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which make the great commander; and his friends claimed that, in military genius, he was second to no captain in Europe. This was, no doubt, an exaggeration of partial attachment, but it is certain that the Emperor Charles had an exalted opinion of his capacity for the field. His fortification of Philippeville and Charlemont, in the face of the enemy-his passage of the Meuse in Alva's sight-his unfortunate but well-ordered campaign against that general --his sublime plan of relief, projected and successfully directed at last from his sick-bed, for the besieged city of Leyden,-will always remain monuments of his practical military skill.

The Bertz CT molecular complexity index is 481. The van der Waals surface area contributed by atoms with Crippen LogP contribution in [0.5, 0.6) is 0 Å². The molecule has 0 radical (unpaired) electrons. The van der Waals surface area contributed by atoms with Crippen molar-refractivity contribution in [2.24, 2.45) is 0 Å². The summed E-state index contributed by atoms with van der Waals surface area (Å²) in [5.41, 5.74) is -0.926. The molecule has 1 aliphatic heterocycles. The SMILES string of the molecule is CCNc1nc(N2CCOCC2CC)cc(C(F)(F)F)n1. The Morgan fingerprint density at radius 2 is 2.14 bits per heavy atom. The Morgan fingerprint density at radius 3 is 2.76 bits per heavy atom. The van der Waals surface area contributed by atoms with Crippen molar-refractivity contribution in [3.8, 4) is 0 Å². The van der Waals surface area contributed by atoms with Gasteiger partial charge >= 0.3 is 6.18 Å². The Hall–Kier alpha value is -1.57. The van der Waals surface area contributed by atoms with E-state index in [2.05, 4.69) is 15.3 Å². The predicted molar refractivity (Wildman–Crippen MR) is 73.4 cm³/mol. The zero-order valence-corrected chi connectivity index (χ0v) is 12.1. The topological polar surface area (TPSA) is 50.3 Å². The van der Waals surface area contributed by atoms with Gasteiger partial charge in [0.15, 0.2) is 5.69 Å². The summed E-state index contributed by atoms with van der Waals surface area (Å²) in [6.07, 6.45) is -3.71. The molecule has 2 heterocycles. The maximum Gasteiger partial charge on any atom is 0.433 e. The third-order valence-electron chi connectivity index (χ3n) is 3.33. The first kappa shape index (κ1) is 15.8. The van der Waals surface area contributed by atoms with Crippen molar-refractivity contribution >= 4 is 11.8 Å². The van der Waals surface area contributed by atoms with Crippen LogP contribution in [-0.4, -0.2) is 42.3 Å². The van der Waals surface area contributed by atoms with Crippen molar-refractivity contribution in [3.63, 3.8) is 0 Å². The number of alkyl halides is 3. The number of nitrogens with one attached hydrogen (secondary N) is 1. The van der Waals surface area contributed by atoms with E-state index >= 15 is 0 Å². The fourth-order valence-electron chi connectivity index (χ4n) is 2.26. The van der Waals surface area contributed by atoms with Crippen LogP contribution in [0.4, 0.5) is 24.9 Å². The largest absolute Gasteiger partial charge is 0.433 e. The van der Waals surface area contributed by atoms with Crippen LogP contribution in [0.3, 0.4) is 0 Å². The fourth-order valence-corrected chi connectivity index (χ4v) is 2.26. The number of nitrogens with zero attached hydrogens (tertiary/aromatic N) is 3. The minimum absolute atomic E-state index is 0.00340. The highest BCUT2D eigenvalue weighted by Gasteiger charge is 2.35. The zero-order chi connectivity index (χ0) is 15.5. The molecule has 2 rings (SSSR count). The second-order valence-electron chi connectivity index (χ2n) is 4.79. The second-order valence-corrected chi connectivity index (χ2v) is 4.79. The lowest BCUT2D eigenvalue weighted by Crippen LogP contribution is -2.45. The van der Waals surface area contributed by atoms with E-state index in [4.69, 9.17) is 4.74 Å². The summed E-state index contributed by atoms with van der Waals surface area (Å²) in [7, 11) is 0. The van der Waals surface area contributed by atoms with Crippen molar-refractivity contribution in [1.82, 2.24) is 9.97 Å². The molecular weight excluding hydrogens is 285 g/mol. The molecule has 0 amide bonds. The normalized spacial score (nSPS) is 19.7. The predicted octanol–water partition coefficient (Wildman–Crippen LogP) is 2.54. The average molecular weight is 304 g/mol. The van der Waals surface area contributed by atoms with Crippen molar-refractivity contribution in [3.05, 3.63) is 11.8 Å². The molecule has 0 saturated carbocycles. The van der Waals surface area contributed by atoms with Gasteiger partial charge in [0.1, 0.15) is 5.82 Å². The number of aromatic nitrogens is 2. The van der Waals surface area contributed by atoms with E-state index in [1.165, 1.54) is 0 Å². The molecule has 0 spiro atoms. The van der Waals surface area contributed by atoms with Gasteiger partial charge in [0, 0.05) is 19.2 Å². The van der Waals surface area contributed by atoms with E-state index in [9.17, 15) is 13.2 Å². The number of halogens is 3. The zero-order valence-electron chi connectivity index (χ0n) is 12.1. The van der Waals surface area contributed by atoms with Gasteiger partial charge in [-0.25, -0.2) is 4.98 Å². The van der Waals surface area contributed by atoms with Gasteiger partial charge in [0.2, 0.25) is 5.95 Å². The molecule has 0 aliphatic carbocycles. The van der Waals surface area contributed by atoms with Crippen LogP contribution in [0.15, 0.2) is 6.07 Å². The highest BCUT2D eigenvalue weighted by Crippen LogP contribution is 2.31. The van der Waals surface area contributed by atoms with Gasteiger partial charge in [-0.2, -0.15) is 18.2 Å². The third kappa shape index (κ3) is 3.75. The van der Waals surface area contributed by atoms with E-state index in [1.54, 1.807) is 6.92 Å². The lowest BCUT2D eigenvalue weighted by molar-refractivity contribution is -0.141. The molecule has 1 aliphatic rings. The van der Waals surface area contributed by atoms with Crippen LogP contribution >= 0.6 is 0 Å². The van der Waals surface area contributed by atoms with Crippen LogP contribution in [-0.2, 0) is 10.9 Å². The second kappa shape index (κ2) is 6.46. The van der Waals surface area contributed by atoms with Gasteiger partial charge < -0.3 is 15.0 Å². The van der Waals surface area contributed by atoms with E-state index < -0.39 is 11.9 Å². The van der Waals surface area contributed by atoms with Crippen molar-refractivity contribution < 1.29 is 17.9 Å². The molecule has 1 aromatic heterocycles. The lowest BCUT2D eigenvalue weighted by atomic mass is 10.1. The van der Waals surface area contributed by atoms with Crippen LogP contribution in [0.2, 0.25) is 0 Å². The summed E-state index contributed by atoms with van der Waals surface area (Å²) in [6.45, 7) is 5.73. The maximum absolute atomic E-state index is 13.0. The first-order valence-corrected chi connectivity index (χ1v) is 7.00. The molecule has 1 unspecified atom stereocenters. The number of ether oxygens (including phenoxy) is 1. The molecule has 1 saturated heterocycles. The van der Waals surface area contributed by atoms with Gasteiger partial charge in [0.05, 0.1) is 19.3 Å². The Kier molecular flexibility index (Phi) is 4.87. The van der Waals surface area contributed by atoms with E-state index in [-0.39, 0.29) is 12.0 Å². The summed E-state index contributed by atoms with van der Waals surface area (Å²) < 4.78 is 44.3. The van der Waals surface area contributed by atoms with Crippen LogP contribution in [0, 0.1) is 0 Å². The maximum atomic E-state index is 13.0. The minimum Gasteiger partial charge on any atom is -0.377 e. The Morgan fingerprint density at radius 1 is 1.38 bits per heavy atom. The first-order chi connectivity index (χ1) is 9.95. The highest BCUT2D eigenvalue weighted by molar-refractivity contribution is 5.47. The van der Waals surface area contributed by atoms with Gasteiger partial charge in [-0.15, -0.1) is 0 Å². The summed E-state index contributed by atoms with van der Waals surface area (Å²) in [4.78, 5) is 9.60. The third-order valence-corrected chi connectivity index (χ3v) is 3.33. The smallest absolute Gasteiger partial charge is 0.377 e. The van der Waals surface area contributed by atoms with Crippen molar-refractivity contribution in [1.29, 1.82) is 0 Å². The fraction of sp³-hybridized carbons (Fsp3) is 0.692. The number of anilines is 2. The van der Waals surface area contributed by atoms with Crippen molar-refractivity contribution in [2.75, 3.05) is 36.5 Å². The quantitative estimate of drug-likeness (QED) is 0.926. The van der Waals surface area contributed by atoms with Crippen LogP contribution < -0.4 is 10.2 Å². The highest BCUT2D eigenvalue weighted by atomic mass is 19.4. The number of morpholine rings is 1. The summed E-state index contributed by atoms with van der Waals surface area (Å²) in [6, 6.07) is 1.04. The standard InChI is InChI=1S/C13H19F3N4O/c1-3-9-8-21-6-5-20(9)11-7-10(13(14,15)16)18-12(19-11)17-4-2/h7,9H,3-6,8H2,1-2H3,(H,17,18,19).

Of the soldier's great virtues — constancy in disaster, devotion to duty, hopefulness in defeat - no man possessed a larger share. He arrived through a series of reverses at a perfect victory. He planted a free commonwealth under the very battery of the Inquisition, in defiance of the most powerful empire existing. He was therefore a conqueror in the loftiest sense, for he conquered liberty and a national existence for a whole people. The contest was long, and he fell in the struggle ; but the victory was to the dead hero, not to the living monarch. It is to be remembered, too, that he always wrought with inferior instruments. His troops were usually mercenaries, who were but too apt to mutiny upon the eve of battle ; while he was opposed by the most formidable veterans of Europe, commanded successively by the first captains of the age. That, with no lieutenant of eminent valour or experience, save only his brother Louis, and with none at all after that chieftain's death, William of Orange should succeed in baffling the efforts of men whose names are among the most brilliant in the military annals of the world, is in itself sufficient evidence of his warlike ability. At the period of his death he had reduced the number of obedient provinces to two; only Artois and Hainault acknowledging Philip, while the other fifteen were in open revolt, the greater part having forsworn their sovereign. The supremacy of his political genius was entirely beyond question. He was the first statesman of the age. The quickness of his perception was only equalled by the caution which enabled him to mature the results of his observations, His knowledge of human nature was profound. He governed the passions and sentiments of a great nation as if they had been but the keys and chords of one vast instrument; and his hands rarely failed to evoke harmony even out of the wildest storms.